Benjamin Studebaker

Yet Another Attempt to Make the World a Better Place by Writing Things

Tag: Sexism

Samantha Bee Doesn’t Understand the Left’s Objection to Identity Politics

I ran across a Samantha Bee clip in which Bee attacks Bernie Sanders and others members of the left who believe the Democratic Party needs to get away from “identity politics”:

In the clip, Bee explains left-wing opposition to identity politics by having a right-wing Fox news presenter misexplain the term. She then asserts that identity politics is synonymous with civil rights, claims that “white men” are an identity, and accuses the left of abandoning its principles. This is a reductive straw man argument. It collapses important distinctions in the way the left and the right criticize identity politics.

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Is Trump Being Racist About Judge Curiel?

Over the past week, Donald Trump has been repeatedly attacking Judge Gonzalo Curiel, claiming he is unfit to handle the Trump University case because he is a “Trump hater” and that he is a Trump hater because he is Mexican. This looks straightforwardly racist, and many people from both parties have accused Trump of racism. But two days ago Trump did not appear ready to back down, instead instructing his people to intensify their criticism of the judge and members of the media who go after Trump on the issue. Then yesterday his campaign seemed to do a U-turn–it issued a statement alleging that Curiel is biased because of his professional associations rather than because he is Mexican, and announced that Trump does not intend to comment on the case any further. This implies that Trump really did think there was a way to make some sort of political gain here, but now at the very least has determined that he has nothing further to gain by talking about it. What did Trump think he was going to get out of this? For the past couple days I’ve been trying to figure this out, and I have a theory of what has been going on in his head.

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Clinton Supporters are Scaremongering about Donald Trump to Silence the Concerns of the Young and the Poor

I started seeing it a few weeks ago, when Daily Kos told its contributors that after March 15th, they were no longer allowed to robustly criticize Hillary Clinton from the left. As Donald Trump continues to win, win, and win some more, it has only intensified. First they asked Bernie Sanders supporters to unite behind Clinton. Now they’re accusing Sanders supporters of being privileged if they resist. And from there, it’s just a small step to calling Sanders’ people enablers of racism, sexism, or even fascism. If you haven’t seen these arguments yet, you will soon. The arguments being peddled are very poorly constructed. They rely on a mix of fear and bias toward the near.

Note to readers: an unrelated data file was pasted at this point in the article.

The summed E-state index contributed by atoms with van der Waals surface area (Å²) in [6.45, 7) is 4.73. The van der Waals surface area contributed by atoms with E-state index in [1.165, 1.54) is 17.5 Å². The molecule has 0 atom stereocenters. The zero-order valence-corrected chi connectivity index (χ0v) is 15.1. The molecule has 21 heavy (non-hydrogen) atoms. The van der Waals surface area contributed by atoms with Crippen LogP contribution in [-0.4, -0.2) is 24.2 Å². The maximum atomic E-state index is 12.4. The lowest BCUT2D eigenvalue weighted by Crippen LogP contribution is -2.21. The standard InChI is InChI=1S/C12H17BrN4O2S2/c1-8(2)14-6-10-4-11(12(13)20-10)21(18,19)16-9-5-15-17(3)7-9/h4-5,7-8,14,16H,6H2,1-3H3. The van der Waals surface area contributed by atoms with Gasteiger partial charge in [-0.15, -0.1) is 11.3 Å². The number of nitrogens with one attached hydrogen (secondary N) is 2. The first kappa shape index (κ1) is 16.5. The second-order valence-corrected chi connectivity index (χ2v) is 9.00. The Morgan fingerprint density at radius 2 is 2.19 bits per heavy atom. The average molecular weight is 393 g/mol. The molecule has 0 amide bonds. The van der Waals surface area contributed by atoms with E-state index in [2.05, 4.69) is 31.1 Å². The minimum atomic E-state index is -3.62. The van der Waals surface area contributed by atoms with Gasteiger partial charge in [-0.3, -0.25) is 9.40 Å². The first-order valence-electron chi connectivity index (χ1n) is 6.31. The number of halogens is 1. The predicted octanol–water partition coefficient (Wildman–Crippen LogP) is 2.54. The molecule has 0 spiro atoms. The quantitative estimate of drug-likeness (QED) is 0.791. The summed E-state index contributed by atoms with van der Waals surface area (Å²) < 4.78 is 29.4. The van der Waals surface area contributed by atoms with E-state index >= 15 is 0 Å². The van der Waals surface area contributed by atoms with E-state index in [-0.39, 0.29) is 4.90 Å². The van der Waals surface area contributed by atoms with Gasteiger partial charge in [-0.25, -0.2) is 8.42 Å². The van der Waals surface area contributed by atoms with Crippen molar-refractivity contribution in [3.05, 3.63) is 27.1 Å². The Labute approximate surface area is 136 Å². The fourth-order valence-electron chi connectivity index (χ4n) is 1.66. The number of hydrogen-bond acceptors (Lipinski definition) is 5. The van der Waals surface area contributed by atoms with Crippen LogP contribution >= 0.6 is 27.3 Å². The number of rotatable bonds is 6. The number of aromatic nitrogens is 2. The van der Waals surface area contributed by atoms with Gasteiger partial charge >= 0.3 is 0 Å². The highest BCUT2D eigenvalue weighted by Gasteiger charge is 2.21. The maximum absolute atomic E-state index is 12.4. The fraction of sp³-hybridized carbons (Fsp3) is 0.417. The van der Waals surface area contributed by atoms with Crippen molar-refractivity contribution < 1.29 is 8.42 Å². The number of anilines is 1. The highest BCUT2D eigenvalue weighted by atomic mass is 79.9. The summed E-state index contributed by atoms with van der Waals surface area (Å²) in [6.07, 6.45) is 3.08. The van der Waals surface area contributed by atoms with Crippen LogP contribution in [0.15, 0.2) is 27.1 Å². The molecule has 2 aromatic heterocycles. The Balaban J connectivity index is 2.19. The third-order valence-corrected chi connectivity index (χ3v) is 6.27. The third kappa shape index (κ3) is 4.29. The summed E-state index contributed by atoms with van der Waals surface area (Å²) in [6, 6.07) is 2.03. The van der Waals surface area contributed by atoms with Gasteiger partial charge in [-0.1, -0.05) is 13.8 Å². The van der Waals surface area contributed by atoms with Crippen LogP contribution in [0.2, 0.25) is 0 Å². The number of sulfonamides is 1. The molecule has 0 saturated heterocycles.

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Unspinning the Flint Democratic Debate

There are a few things that were said during last night’s democratic debate between Bernie Sanders and Hillary Clinton that are being spun in a deeply misleading way. Let’s talk about some of them.

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Why Anti-Racism and Feminism Aren’t as Popular as They Should Be

Our society has serious issues with race and gender. In the United States, there is a huge race gap in median family wealth:

The gender pay gap isn’t as bad as it used to be, but there’s still work to be done:

To varying degrees similar gaps persist in most other rich countries. There are also all sorts of additional non-economic disparities as a result of race and gender norms. People associate different behaviors and attitudes with different races and genders, often unintentionally as a result of internalized norms and learned habits. These race and gender norms and expectations box people in and limit their individuality. These norms are forms of arbitrary and unjust prejudice and stereotyping. These things seem obviously oppressive and objectionable in principle. Yet when we survey people about their attitudes toward the political movements that exist to oppose these systems of oppression, we find a remarkable amount of hostility. During the Ferguson protests, 53% of American adults believed that most of the protesters were just criminals taking advantage of the situation while only 31% believed the protests resulted from legitimate outrage over the conditions there. When asked to choose between “Black Lives Matter” and the counter-slogan “All Lives Matter”, Americans go with the latter by an 11% to 78% margin. Only 27% of Americans think new laws are needed to address racial discrimination:

Only 20% of Americans consider themselves feminists (including 23% of women and 16% of men). Despite this, 82% say that men and women should be “social, political, and economic equals”. Given that this is the goal of the feminist movement, this cognitive dissonance is troubling. Why are so many people who agree in principle with the goals of the anti-racism and feminist movements declining to support these movements? I have a theory.

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